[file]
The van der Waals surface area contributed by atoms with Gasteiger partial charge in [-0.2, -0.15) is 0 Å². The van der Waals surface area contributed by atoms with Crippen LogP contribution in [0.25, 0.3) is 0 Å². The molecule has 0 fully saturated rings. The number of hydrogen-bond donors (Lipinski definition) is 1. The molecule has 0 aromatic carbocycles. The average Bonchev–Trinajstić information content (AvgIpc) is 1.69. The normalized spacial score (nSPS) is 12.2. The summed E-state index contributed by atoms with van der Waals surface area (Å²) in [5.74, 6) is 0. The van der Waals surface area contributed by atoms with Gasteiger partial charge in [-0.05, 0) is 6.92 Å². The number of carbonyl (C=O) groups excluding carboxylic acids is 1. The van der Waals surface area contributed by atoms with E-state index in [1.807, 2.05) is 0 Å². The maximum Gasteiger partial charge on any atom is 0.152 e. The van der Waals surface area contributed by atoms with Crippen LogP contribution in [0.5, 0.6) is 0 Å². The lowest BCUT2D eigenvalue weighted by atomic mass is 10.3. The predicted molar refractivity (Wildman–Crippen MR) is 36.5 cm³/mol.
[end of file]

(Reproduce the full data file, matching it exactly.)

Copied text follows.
The van der Waals surface area contributed by atoms with Gasteiger partial charge in [-0.2, -0.15) is 0 Å². The van der Waals surface area contributed by atoms with Crippen LogP contribution in [0.25, 0.3) is 0 Å². The molecule has 0 fully saturated rings. The number of hydrogen-bond donors (Lipinski definition) is 1. The molecule has 0 aromatic carbocycles. The average Bonchev–Trinajstić information content (AvgIpc) is 1.69. The normalized spacial score (nSPS) is 12.2. The summed E-state index contributed by atoms with van der Waals surface area (Å²) in [5.74, 6) is 0. The van der Waals surface area contributed by atoms with Gasteiger partial charge in [-0.05, 0) is 6.92 Å². The number of carbonyl (C=O) groups excluding carboxylic acids is 1. The van der Waals surface area contributed by atoms with E-state index in [1.807, 2.05) is 0 Å². The maximum Gasteiger partial charge on any atom is 0.152 e. The van der Waals surface area contributed by atoms with Crippen LogP contribution in [0.5, 0.6) is 0 Å². The lowest BCUT2D eigenvalue weighted by atomic mass is 10.3. The predicted molar refractivity (Wildman–Crippen MR) is 36.5 cm³/mol.